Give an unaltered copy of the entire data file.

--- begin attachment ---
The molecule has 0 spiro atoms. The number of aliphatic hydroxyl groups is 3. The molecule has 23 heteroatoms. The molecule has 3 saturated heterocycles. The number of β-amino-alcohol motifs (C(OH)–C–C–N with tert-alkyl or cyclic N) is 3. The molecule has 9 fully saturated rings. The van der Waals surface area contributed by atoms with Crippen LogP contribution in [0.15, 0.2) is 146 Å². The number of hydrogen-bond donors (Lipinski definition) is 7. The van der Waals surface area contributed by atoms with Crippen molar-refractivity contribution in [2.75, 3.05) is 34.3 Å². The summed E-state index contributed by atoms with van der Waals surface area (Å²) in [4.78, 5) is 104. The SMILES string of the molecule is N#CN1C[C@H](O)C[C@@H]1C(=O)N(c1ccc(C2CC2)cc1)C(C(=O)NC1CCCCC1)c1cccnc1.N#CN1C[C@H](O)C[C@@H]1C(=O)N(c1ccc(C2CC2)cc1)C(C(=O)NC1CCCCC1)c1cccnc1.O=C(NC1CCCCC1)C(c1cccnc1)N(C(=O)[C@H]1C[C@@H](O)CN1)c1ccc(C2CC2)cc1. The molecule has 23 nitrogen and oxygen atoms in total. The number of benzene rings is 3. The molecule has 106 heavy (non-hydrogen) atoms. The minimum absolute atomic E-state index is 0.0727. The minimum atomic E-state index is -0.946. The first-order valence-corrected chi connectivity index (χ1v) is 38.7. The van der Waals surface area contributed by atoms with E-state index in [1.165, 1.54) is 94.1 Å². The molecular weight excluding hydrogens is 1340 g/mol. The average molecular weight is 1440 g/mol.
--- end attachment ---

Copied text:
The molecule has 0 spiro atoms. The number of aliphatic hydroxyl groups is 3. The molecule has 23 heteroatoms. The molecule has 3 saturated heterocycles. The number of β-amino-alcohol motifs (C(OH)–C–C–N with tert-alkyl or cyclic N) is 3. The molecule has 9 fully saturated rings. The van der Waals surface area contributed by atoms with Crippen LogP contribution in [0.15, 0.2) is 146 Å². The number of hydrogen-bond donors (Lipinski definition) is 7. The van der Waals surface area contributed by atoms with Crippen molar-refractivity contribution in [2.75, 3.05) is 34.3 Å². The summed E-state index contributed by atoms with van der Waals surface area (Å²) in [4.78, 5) is 104. The SMILES string of the molecule is N#CN1C[C@H](O)C[C@@H]1C(=O)N(c1ccc(C2CC2)cc1)C(C(=O)NC1CCCCC1)c1cccnc1.N#CN1C[C@H](O)C[C@@H]1C(=O)N(c1ccc(C2CC2)cc1)C(C(=O)NC1CCCCC1)c1cccnc1.O=C(NC1CCCCC1)C(c1cccnc1)N(C(=O)[C@H]1C[C@@H](O)CN1)c1ccc(C2CC2)cc1. The molecule has 23 nitrogen and oxygen atoms in total. The number of benzene rings is 3. The molecule has 106 heavy (non-hydrogen) atoms. The minimum absolute atomic E-state index is 0.0727. The minimum atomic E-state index is -0.946. The first-order valence-corrected chi connectivity index (χ1v) is 38.7. The van der Waals surface area contributed by atoms with E-state index in [1.165, 1.54) is 94.1 Å². The molecular weight excluding hydrogens is 1340 g/mol. The average molecular weight is 1440 g/mol.